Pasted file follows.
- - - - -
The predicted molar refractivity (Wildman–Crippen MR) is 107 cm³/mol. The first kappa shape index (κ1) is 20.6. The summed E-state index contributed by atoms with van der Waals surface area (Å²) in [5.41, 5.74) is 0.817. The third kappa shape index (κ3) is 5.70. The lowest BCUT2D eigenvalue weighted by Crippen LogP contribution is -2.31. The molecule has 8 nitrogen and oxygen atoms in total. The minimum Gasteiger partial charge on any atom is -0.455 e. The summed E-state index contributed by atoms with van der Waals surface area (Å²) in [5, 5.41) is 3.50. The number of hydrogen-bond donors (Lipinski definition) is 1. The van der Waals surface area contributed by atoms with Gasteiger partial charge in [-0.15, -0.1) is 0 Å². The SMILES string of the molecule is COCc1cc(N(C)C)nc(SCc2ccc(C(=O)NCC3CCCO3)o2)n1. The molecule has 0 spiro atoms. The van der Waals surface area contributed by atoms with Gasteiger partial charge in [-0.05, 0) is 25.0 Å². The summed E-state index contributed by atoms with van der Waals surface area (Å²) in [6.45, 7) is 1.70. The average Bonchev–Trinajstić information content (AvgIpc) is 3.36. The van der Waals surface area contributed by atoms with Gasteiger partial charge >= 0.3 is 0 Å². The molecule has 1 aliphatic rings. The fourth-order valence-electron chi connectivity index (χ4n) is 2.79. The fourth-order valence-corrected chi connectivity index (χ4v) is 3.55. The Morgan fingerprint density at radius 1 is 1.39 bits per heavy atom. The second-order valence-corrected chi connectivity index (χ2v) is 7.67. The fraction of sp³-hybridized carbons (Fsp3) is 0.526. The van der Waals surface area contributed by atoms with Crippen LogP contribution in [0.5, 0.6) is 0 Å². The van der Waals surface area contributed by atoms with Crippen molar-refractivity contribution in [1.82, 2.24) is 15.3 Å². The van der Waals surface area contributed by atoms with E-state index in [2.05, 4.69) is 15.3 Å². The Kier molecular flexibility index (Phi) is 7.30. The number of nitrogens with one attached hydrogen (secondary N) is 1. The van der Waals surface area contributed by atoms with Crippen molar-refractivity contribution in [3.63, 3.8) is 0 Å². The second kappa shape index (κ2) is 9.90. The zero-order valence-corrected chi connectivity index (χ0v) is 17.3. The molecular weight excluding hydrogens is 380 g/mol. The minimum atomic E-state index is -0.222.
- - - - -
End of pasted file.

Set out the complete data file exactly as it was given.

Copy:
The predicted molar refractivity (Wildman–Crippen MR) is 107 cm³/mol. The first kappa shape index (κ1) is 20.6. The summed E-state index contributed by atoms with van der Waals surface area (Å²) in [5.41, 5.74) is 0.817. The third kappa shape index (κ3) is 5.70. The lowest BCUT2D eigenvalue weighted by Crippen LogP contribution is -2.31. The molecule has 8 nitrogen and oxygen atoms in total. The minimum Gasteiger partial charge on any atom is -0.455 e. The summed E-state index contributed by atoms with van der Waals surface area (Å²) in [5, 5.41) is 3.50. The number of hydrogen-bond donors (Lipinski definition) is 1. The van der Waals surface area contributed by atoms with Gasteiger partial charge in [-0.15, -0.1) is 0 Å². The SMILES string of the molecule is COCc1cc(N(C)C)nc(SCc2ccc(C(=O)NCC3CCCO3)o2)n1. The molecule has 0 spiro atoms. The van der Waals surface area contributed by atoms with Gasteiger partial charge in [-0.05, 0) is 25.0 Å². The summed E-state index contributed by atoms with van der Waals surface area (Å²) in [6.45, 7) is 1.70. The average Bonchev–Trinajstić information content (AvgIpc) is 3.36. The van der Waals surface area contributed by atoms with Gasteiger partial charge >= 0.3 is 0 Å². The molecule has 1 aliphatic rings. The fourth-order valence-electron chi connectivity index (χ4n) is 2.79. The fourth-order valence-corrected chi connectivity index (χ4v) is 3.55. The Morgan fingerprint density at radius 1 is 1.39 bits per heavy atom. The second-order valence-corrected chi connectivity index (χ2v) is 7.67. The fraction of sp³-hybridized carbons (Fsp3) is 0.526. The van der Waals surface area contributed by atoms with Crippen LogP contribution in [0.5, 0.6) is 0 Å². The van der Waals surface area contributed by atoms with Crippen molar-refractivity contribution in [1.82, 2.24) is 15.3 Å². The van der Waals surface area contributed by atoms with E-state index in [2.05, 4.69) is 15.3 Å². The Kier molecular flexibility index (Phi) is 7.30. The number of nitrogens with one attached hydrogen (secondary N) is 1. The van der Waals surface area contributed by atoms with Crippen molar-refractivity contribution in [3.63, 3.8) is 0 Å². The second kappa shape index (κ2) is 9.90. The zero-order valence-corrected chi connectivity index (χ0v) is 17.3. The molecular weight excluding hydrogens is 380 g/mol. The minimum atomic E-state index is -0.222.